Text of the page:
Mouth guards have come a long way from the earliest models worn by boxers – made from cotton, tape, sponge and small wood pieces – around the turn of the 20th century. Acrylic resin mouth guards became available in the late 1940s, and in 1960, the American Dental Association recommended latex mouth guards for all contact spots. Two years later, mouth guards became mandatory for high school football players. The NCAA currently requires mouth guards for football, field hockey and lacrosse and recommends them for ice hockey and wrestling. So even if a football player employs one as decor, he still has to use one the way it’s meant to be used, too.

The NFL, however, has not made mouth guards mandatory, citing the lack of significant scientific evidence showing they prevent concussions in football. Carolina Panthers offensive lineman Austin Corbett, the team’s NFLPA representative, believes a low percentage of players across the league actually wear one.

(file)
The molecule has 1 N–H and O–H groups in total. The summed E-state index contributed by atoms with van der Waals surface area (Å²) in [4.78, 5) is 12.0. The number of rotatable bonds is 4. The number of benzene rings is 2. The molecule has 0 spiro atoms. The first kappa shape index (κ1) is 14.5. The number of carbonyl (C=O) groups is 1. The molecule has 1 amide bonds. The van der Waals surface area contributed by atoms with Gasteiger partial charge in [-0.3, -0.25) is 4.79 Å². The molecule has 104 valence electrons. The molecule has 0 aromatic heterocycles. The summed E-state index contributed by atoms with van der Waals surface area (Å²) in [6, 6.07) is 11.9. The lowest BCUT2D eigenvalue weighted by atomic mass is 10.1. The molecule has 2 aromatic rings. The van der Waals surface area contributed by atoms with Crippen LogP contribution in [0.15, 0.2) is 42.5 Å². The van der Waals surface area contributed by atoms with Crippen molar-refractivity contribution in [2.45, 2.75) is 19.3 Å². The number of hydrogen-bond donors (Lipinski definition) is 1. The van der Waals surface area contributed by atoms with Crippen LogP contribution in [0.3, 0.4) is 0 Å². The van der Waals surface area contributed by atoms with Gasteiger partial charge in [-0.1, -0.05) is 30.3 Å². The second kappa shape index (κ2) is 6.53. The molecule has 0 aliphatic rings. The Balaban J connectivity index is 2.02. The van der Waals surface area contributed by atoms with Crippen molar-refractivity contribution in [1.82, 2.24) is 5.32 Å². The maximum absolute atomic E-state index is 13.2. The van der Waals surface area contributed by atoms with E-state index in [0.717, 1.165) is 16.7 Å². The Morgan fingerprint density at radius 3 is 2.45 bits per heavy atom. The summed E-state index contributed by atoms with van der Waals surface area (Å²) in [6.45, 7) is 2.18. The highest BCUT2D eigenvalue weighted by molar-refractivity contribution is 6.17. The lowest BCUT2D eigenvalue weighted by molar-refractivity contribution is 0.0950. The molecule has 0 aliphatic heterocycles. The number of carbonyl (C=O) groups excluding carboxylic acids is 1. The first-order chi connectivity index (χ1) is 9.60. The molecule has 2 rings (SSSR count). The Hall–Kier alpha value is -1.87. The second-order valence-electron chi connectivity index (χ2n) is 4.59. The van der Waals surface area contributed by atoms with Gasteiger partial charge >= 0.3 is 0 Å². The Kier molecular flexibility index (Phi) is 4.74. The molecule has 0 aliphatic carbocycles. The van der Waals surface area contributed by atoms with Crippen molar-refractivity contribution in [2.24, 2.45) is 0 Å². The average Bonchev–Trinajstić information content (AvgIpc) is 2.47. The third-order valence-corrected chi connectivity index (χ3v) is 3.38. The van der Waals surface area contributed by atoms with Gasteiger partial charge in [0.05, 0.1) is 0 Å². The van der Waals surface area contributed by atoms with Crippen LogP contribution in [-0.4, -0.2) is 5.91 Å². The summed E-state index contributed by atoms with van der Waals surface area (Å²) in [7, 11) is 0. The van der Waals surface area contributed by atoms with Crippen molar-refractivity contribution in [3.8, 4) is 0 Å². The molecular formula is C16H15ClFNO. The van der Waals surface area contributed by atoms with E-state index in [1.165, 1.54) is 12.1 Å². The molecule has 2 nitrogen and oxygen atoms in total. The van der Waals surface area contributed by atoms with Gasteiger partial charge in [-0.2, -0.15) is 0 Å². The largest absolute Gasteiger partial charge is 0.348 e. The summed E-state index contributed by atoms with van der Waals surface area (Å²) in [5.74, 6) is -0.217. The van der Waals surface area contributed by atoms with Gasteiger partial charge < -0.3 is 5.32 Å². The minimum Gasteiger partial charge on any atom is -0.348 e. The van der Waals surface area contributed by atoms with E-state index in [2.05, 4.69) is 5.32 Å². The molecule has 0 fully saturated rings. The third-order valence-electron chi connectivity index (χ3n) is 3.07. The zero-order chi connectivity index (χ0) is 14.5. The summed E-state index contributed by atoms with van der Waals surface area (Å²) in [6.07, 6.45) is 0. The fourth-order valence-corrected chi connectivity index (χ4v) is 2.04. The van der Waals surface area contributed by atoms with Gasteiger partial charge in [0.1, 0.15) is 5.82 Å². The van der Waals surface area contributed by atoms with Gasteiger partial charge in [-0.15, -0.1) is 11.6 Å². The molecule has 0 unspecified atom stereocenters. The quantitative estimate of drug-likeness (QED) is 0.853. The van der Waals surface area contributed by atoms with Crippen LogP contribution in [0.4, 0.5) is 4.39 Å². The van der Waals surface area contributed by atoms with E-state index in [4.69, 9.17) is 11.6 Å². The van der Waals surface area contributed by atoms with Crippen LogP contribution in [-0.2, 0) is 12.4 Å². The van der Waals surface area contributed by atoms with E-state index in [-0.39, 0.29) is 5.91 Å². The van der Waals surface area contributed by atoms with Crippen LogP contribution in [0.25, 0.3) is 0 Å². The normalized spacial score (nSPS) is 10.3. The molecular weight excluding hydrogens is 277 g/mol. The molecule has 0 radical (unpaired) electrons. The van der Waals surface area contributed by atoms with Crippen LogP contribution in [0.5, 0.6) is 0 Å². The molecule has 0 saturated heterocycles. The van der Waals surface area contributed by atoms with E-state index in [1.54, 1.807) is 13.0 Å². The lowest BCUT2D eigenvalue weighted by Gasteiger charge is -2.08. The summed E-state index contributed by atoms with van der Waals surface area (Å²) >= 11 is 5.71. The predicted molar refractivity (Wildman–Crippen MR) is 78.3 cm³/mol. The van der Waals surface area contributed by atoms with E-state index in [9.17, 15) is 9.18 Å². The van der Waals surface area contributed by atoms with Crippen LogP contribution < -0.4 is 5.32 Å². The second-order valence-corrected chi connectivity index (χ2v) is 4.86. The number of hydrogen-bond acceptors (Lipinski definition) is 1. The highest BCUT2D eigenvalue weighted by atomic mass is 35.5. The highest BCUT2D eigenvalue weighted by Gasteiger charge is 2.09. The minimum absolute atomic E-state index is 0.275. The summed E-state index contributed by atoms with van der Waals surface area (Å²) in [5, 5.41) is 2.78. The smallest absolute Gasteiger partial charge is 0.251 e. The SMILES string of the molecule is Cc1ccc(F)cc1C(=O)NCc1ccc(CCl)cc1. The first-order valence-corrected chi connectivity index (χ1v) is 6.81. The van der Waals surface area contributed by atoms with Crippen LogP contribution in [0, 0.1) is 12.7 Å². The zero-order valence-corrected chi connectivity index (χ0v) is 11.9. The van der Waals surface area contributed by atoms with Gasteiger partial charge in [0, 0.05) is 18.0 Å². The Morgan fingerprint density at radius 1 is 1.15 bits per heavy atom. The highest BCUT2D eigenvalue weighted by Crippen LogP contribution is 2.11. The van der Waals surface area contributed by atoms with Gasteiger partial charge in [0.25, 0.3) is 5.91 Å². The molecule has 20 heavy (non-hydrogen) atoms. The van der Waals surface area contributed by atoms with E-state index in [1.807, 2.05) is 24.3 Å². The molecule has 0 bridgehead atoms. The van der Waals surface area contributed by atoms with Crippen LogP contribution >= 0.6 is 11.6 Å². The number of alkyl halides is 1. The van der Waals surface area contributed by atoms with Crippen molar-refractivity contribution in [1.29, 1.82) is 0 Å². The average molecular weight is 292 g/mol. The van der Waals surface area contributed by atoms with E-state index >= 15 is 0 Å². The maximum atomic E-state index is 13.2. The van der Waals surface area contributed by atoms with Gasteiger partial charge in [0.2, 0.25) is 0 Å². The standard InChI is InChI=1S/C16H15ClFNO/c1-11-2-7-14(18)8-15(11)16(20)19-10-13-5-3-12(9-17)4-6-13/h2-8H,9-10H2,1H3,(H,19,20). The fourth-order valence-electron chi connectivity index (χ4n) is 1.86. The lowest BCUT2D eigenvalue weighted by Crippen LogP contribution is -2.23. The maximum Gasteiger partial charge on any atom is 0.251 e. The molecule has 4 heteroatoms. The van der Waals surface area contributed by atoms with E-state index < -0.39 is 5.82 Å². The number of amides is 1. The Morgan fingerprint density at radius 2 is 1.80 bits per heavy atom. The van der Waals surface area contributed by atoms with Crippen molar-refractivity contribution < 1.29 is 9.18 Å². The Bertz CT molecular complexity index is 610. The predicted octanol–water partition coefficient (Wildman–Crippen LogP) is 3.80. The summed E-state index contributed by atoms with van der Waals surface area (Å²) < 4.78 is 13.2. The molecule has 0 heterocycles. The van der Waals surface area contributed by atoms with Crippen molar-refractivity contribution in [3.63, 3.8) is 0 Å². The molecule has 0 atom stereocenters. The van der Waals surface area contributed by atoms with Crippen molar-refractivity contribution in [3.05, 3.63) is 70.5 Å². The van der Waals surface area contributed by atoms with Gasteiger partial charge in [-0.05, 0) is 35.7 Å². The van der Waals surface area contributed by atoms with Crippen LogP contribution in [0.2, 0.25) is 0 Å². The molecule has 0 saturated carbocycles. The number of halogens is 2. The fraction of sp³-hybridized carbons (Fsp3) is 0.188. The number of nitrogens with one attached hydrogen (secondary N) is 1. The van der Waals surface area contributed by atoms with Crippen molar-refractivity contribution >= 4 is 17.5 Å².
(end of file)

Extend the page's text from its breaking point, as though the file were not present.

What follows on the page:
The pacifier-style piece – a combination of lipguard and mouth guard – in particular has spurred the trend toward bright colors and wild designs. If players don’t like the feel, more and more of them like the look. “I feel like if somebody busts my lip or something like that, then I’ve gotta do better,” said Carolina Panthers safety Sam Franklin, who occasionally hooks a colorful guard to his facemask but never puts it in his mouth. “They’ve got a good dental plan. So if your teeth get knocked out, they’ll put (them) back in tomorrow.”